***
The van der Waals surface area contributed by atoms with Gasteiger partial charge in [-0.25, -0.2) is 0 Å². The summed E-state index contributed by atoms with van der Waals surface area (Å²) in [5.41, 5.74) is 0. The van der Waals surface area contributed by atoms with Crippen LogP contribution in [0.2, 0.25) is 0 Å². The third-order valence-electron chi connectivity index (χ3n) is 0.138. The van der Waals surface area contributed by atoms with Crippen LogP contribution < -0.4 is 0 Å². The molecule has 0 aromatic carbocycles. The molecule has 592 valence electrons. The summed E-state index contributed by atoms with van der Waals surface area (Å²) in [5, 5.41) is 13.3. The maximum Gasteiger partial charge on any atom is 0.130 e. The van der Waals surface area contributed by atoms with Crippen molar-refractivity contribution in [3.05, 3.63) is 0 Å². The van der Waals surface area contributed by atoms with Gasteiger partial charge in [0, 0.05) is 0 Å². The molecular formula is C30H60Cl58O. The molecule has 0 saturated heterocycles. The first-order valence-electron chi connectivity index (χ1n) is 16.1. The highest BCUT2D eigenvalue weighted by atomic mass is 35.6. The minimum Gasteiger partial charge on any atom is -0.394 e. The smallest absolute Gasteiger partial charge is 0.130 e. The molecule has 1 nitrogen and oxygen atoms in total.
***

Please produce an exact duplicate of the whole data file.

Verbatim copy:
The van der Waals surface area contributed by atoms with Gasteiger partial charge in [-0.25, -0.2) is 0 Å². The summed E-state index contributed by atoms with van der Waals surface area (Å²) in [5.41, 5.74) is 0. The van der Waals surface area contributed by atoms with Crippen LogP contribution in [0.2, 0.25) is 0 Å². The third-order valence-electron chi connectivity index (χ3n) is 0.138. The van der Waals surface area contributed by atoms with Crippen LogP contribution < -0.4 is 0 Å². The molecule has 0 aromatic carbocycles. The molecule has 592 valence electrons. The summed E-state index contributed by atoms with van der Waals surface area (Å²) in [5, 5.41) is 13.3. The maximum Gasteiger partial charge on any atom is 0.130 e. The van der Waals surface area contributed by atoms with Crippen molar-refractivity contribution in [3.05, 3.63) is 0 Å². The van der Waals surface area contributed by atoms with Gasteiger partial charge in [0, 0.05) is 0 Å². The molecular formula is C30H60Cl58O. The molecule has 0 saturated heterocycles. The first-order valence-electron chi connectivity index (χ1n) is 16.1. The highest BCUT2D eigenvalue weighted by atomic mass is 35.6. The minimum Gasteiger partial charge on any atom is -0.394 e. The smallest absolute Gasteiger partial charge is 0.130 e. The molecule has 1 nitrogen and oxygen atoms in total.